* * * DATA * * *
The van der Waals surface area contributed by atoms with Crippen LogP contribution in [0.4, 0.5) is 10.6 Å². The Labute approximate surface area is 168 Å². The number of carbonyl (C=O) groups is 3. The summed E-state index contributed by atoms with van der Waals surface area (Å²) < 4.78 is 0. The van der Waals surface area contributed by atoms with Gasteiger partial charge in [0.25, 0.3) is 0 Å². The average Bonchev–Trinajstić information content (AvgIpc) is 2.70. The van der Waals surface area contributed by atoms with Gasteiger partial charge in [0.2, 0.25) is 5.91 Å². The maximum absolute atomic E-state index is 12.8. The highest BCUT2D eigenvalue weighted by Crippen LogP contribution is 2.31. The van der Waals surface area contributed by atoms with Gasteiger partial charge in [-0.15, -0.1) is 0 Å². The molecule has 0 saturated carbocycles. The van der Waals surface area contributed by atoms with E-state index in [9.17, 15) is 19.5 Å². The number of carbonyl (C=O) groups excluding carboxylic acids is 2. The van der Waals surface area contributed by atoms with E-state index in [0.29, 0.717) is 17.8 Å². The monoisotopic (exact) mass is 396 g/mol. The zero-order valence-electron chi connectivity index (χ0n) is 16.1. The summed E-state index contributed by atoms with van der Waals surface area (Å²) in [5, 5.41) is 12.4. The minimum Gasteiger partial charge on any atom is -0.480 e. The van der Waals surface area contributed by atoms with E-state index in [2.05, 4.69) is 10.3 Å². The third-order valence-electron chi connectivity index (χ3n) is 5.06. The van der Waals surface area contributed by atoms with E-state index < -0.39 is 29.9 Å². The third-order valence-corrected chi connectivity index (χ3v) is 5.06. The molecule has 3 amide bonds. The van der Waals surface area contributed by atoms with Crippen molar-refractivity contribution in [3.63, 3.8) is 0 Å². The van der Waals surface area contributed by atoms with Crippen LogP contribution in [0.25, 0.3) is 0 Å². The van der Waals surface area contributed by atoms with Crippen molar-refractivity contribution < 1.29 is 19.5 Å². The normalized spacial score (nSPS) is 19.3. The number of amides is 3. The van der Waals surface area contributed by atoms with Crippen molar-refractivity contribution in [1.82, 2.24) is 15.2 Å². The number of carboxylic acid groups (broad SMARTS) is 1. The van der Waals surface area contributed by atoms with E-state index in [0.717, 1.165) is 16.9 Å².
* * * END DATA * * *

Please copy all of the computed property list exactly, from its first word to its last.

The van der Waals surface area contributed by atoms with Crippen LogP contribution in [0.4, 0.5) is 10.6 Å². The Labute approximate surface area is 168 Å². The number of carbonyl (C=O) groups is 3. The summed E-state index contributed by atoms with van der Waals surface area (Å²) < 4.78 is 0. The van der Waals surface area contributed by atoms with Gasteiger partial charge in [0.25, 0.3) is 0 Å². The average Bonchev–Trinajstić information content (AvgIpc) is 2.70. The van der Waals surface area contributed by atoms with Gasteiger partial charge in [0.2, 0.25) is 5.91 Å². The maximum absolute atomic E-state index is 12.8. The highest BCUT2D eigenvalue weighted by Crippen LogP contribution is 2.31. The van der Waals surface area contributed by atoms with Gasteiger partial charge in [-0.15, -0.1) is 0 Å². The molecule has 0 saturated carbocycles. The van der Waals surface area contributed by atoms with E-state index in [9.17, 15) is 19.5 Å². The number of carbonyl (C=O) groups excluding carboxylic acids is 2. The van der Waals surface area contributed by atoms with E-state index in [0.29, 0.717) is 17.8 Å². The monoisotopic (exact) mass is 396 g/mol. The zero-order valence-electron chi connectivity index (χ0n) is 16.1. The summed E-state index contributed by atoms with van der Waals surface area (Å²) in [5, 5.41) is 12.4. The minimum Gasteiger partial charge on any atom is -0.480 e. The van der Waals surface area contributed by atoms with E-state index in [2.05, 4.69) is 10.3 Å². The third-order valence-electron chi connectivity index (χ3n) is 5.06. The van der Waals surface area contributed by atoms with E-state index < -0.39 is 29.9 Å². The third-order valence-corrected chi connectivity index (χ3v) is 5.06. The molecule has 3 amide bonds. The van der Waals surface area contributed by atoms with Crippen molar-refractivity contribution in [3.63, 3.8) is 0 Å². The van der Waals surface area contributed by atoms with Crippen LogP contribution in [0.25, 0.3) is 0 Å². The van der Waals surface area contributed by atoms with Crippen molar-refractivity contribution < 1.29 is 19.5 Å². The normalized spacial score (nSPS) is 19.3. The number of amides is 3. The van der Waals surface area contributed by atoms with Crippen molar-refractivity contribution in [1.82, 2.24) is 15.2 Å². The number of carboxylic acid groups (broad SMARTS) is 1. The van der Waals surface area contributed by atoms with E-state index in [0.717, 1.165) is 16.9 Å².